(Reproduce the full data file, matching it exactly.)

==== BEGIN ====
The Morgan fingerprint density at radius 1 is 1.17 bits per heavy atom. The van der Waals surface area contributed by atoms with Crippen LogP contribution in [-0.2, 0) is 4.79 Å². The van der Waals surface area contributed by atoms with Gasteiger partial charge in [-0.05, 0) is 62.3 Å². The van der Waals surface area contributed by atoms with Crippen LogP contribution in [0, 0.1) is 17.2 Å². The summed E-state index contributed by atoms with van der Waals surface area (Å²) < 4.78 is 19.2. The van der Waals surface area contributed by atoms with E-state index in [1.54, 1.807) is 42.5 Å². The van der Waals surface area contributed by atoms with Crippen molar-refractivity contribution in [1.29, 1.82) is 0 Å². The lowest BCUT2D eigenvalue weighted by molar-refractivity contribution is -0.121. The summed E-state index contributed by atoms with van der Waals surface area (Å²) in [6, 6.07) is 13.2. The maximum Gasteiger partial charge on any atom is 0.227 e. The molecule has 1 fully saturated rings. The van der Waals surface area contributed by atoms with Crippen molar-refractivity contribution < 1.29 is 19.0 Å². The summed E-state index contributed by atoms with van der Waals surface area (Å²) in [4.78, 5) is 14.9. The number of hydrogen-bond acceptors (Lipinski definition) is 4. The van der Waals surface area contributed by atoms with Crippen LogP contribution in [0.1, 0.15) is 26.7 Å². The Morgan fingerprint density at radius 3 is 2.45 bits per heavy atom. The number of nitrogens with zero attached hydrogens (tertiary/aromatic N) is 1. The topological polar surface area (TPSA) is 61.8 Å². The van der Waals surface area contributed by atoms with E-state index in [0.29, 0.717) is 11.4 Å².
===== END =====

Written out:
The Morgan fingerprint density at radius 1 is 1.17 bits per heavy atom. The van der Waals surface area contributed by atoms with Crippen LogP contribution in [-0.2, 0) is 4.79 Å². The van der Waals surface area contributed by atoms with Gasteiger partial charge in [-0.05, 0) is 62.3 Å². The van der Waals surface area contributed by atoms with Crippen LogP contribution in [0, 0.1) is 17.2 Å². The summed E-state index contributed by atoms with van der Waals surface area (Å²) < 4.78 is 19.2. The van der Waals surface area contributed by atoms with E-state index in [1.54, 1.807) is 42.5 Å². The van der Waals surface area contributed by atoms with Crippen molar-refractivity contribution in [1.29, 1.82) is 0 Å². The lowest BCUT2D eigenvalue weighted by molar-refractivity contribution is -0.121. The summed E-state index contributed by atoms with van der Waals surface area (Å²) in [6, 6.07) is 13.2. The maximum Gasteiger partial charge on any atom is 0.227 e. The molecule has 1 fully saturated rings. The van der Waals surface area contributed by atoms with Crippen molar-refractivity contribution < 1.29 is 19.0 Å². The summed E-state index contributed by atoms with van der Waals surface area (Å²) in [4.78, 5) is 14.9. The number of hydrogen-bond acceptors (Lipinski definition) is 4. The van der Waals surface area contributed by atoms with Crippen LogP contribution in [0.1, 0.15) is 26.7 Å². The Morgan fingerprint density at radius 3 is 2.45 bits per heavy atom. The number of nitrogens with zero attached hydrogens (tertiary/aromatic N) is 1. The topological polar surface area (TPSA) is 61.8 Å². The van der Waals surface area contributed by atoms with E-state index in [0.29, 0.717) is 11.4 Å².